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@JohnM.Landsberg "but as of course we all know, that theory is hogwash,..." Wikipedia in the link posted by LindaBrammer says as much. If there is anyone on ELU who really believes it is a medical condition, Linda's editing will not dissuade them (unfortunately). –  Mari-Lou A Sep 27 '13 at 17:36
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@Mari-LouA Here's how I see it: Lots of our ELL friends might not have the linguistic skills to see past the surface, and could easily misinterpret. Nor will most readers go to the link. And I do believe that people who are merely uninformed or confused can be properly guided in their thinking. You're referring to unrecoverable Neanderthals whose biased attitudes are not amenable to adjustment, and you're right, there are far too many of them, but I never give up trying!! –  John M. Landsberg Sep 27 '13 at 19:11
    
I am really unsure what to do now. But I'll edit my answer to make it very clear that there are some ugly historical truths behind this word, and for those reasons, I never actually use it in my spoken English. I find it kind of offensive because of its quack-science connection to the uterus. –  LindaBrammer Sep 27 '13 at 20:44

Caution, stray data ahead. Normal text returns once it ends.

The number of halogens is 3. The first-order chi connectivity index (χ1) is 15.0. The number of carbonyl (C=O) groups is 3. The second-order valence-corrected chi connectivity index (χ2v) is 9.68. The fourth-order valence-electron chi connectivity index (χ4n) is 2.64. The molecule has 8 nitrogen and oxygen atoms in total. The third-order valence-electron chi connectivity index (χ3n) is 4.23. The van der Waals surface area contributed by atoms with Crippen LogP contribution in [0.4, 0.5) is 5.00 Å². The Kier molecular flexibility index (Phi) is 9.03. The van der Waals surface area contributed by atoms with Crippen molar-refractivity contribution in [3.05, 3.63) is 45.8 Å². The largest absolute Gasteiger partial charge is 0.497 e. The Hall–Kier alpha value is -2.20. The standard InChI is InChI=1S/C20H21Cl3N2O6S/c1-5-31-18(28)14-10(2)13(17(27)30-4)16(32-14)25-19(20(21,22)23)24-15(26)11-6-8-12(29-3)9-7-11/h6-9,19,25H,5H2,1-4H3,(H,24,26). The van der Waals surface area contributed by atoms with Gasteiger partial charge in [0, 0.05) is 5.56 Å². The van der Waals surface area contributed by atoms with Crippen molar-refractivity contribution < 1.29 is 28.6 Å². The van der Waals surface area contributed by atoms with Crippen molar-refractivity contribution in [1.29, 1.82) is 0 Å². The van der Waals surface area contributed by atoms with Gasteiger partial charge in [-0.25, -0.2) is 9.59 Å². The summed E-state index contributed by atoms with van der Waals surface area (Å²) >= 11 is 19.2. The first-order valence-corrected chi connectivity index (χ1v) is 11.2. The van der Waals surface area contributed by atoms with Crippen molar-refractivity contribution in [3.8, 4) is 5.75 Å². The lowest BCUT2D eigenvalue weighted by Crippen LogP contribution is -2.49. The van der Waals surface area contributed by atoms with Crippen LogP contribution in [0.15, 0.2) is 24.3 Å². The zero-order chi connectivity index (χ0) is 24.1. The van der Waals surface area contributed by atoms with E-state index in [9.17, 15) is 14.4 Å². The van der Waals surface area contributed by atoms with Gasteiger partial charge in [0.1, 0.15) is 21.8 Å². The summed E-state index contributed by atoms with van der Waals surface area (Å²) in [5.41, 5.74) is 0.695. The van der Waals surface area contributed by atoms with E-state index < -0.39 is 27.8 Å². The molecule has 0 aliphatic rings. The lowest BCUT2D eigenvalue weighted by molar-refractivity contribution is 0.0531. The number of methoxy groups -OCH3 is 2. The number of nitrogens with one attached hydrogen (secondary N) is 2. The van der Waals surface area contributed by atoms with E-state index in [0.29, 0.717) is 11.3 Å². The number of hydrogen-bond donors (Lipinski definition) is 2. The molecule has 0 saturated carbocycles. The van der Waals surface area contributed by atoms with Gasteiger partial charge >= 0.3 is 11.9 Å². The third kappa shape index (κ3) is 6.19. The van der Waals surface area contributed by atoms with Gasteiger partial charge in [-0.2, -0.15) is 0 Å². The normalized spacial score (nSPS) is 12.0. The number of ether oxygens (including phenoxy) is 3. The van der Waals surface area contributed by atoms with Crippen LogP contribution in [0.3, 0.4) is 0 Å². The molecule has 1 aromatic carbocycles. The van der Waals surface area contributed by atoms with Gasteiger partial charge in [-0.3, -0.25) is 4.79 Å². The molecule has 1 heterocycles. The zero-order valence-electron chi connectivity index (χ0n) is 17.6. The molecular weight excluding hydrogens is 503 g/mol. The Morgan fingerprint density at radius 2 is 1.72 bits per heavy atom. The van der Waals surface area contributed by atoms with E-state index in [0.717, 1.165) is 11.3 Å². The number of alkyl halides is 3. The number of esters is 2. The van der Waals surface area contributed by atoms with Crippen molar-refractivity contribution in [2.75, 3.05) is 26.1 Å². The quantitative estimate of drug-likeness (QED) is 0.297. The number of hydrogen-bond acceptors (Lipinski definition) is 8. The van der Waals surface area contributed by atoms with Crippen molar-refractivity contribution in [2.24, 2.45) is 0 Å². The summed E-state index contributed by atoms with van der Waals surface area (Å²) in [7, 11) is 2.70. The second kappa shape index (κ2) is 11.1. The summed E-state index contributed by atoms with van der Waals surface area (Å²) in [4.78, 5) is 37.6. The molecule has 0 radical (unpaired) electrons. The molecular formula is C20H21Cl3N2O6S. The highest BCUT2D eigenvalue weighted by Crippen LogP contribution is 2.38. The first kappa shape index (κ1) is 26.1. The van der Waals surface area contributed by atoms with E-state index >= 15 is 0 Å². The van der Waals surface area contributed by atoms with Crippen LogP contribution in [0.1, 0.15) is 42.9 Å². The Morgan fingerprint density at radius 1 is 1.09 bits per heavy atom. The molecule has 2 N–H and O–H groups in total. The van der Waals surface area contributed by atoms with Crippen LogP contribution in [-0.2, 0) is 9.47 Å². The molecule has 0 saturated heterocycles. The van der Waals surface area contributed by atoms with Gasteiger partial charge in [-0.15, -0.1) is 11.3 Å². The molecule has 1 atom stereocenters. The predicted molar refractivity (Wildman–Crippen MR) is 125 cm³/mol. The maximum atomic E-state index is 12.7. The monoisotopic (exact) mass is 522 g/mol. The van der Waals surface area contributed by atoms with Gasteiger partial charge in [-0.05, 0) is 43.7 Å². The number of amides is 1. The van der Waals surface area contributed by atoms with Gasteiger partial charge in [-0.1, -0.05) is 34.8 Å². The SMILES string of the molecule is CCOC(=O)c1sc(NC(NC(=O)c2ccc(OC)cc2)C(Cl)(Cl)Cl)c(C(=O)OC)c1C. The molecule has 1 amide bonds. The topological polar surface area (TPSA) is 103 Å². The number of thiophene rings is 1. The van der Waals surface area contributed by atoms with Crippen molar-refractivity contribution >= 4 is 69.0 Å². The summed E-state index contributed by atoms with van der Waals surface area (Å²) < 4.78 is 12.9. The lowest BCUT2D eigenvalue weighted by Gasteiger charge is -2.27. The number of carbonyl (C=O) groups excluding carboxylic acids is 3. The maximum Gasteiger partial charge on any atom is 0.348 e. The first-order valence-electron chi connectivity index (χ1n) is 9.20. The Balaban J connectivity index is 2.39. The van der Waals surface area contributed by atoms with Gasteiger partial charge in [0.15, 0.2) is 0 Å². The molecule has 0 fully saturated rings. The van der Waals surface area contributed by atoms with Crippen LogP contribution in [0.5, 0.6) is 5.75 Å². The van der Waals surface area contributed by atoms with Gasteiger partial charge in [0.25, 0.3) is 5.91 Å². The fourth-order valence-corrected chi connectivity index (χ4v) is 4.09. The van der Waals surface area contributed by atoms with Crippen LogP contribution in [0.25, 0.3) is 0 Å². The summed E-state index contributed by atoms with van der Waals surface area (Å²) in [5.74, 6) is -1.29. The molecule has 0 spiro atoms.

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I know medical science was comparatively primitive back then, but I think it's a bit misleading to suggest any significant number of Victorian physicians still believed in the ancient Greeks' ideas about "wandering wombs". Just as not many Victorian chemists would have still believed everything was made of various combinations of earth, air, wind, and fire. –  FumbleFingers Sep 27 '13 at 21:56
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As pointed out by @Linda, etymologically speaking, hysteria is a neurotic condition peculiar to women and thought to be caused by a dysfunction of the uterus. But very few people think of the word that way when they use it today.

I think OP massively overstates the case regarding how rarely the word hysterical is applied to men. It just so happens "hysterical woman" is a [cliched, sexist] stereotype. With he/she was hysterical, or he's/she's hysterical, for example, the "skew" is closer to 2:1 than OP's 15:1.


Note that by far most common usage in recent decades is the even more figurative informal hysterical = extremely funny...

He was hysterical (about 26,100 results in Google Books)
She was hysterical (99,300)
It was hysterical (280,000)

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+1 because I automatically assumed that a hysterical female is a woman having hysterics, which just goes to show how ingrained that stereotype is in our culture. It's been said that women cannot be funny, might be worthwhile investigating how many "hysterical women" are in actual fact comediennes... –  Mari-Lou A Sep 27 '13 at 16:27